Wednesday, December 23, 2009

What About "Credibility" Nik?

A new Nanos poll seems to conclude that, to date, the torture issue isn't hurting the Conservatives. A picture of confusion on the issue, and a propensity to believe the military. None of that is surprising, but I must quibble with the Nanos conclusion. If you look at the results, there is actually a significant difference between the principle parties on the "credibility" front, and I'm surprised this findings goes unnoticed.

When voters are asked to rate the credibility of the parties on the torture question, one numbers stands out. The Conservatives score 43.3% "low credibility", only 18.6% "high credibility". When you contrast that with the Liberals, you see a noticeable gap, Libs 31.1% low, 17.8%. This means that far more people don't see the government as credible, relative to the Liberals, or other opposition parties for that matter. If it's basically a wash, as the Nanos thesis presents, you wouldn't see this sort of sizeable difference, basically all parties should be in line. The fact they're not is noteworthy, and provides an underlying concern for the government. Last time I checked, if people don't think you're credible on an issue, you have a potential problem.


rob said...

I understand what you're arguing, and I think you're right. However, "Less People Think we have Low Credibility" may not be the most inspirational battle cry.

Steve V said...

Agreed. All I'm saying, they have a credibility problem on this issue, so I wouldn't conclude there is no vulnerability. Nothing more, nothing less.

rob said...

Yep. Agreed.

Steve V said...

I suppose one other noteworthy finding, it explains why the government messaging hides behind the military.

Gayle said...

It's all in the question. Even I have a hard time saying the conservative govenment turned prisoners knowing they would be tortured.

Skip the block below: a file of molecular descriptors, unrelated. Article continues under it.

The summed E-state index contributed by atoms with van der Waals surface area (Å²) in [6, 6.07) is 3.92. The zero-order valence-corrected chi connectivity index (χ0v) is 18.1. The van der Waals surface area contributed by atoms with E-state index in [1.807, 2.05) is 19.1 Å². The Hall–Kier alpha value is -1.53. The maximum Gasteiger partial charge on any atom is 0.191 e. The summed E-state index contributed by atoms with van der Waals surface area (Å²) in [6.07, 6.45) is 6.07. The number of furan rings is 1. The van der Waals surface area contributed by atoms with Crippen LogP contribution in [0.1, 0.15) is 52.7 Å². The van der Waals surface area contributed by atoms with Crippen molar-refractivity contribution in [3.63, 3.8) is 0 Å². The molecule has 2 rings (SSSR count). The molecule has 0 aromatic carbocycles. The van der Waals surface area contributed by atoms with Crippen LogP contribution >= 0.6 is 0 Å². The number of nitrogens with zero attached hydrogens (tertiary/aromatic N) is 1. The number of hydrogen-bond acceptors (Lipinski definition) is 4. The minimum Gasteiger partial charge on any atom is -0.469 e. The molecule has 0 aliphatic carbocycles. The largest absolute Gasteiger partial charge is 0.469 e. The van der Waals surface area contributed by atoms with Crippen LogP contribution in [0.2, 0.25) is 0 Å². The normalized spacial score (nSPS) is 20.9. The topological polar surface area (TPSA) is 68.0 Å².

I would say they were willing to turn them over knowing there is a risk of torture, or they did not take enough steps to protect them from torture. It is hard to reach the conclusion they knew they would (or might) be tortured.

It is all sematics I know, but then again, it is all sematics.

In any event, my guess is we will se the CPC continue with the Big Lie in the new year.

Steve V said...

Wasn't a fan of that question either, very strange wording.

Gayle said...

Not sure I think there is anything wrong with the question - it just sets it out in starker terms than most people are comfortable with. It is hard for people to view their government as one that knowingly allows torture, even though that is really what is being alleged.

In that light, I am surprised so many people believe they are guilty of this.

Steve V said...

I was referring to the stark wording :)

ottlib said...

Who sponsored the poll?

Steve V said...

Don't know?

Tomm said...

This is not an issue with legs. I know you expect a comment like that from me, but let's delve into it a bit.

Nobody is accusing Canadian military people of torturing anyone. Nobody is disagreeing with the changes made in 2007.

The two fundamental sticking points are:

1. Did the government lie to us about what they knew and when?
2. Why did it take them 18 months to change the procedure from their first election date?

I would suggest that neither question has legs. The first would require a smoking gun. The PM will continue to refuse a public inquiry and continue to redact documents. Where do you expect the smoking gun to come from and what must it contain to be harmful to the government? There is just no expectation that someone will find an e-mail from O'Connor or McKay that confirms a cover-up given the above.

The second is a big yawn. 18 months is too long. Would 12 months have been too long? 6? What about the previous government setting this fiasco up this way in the first place?

Just some thoughts.

Steve V said...

"This is not an issue with legs."

Considering we've been talking about it for TWO months Tomm, your comment is bizarre.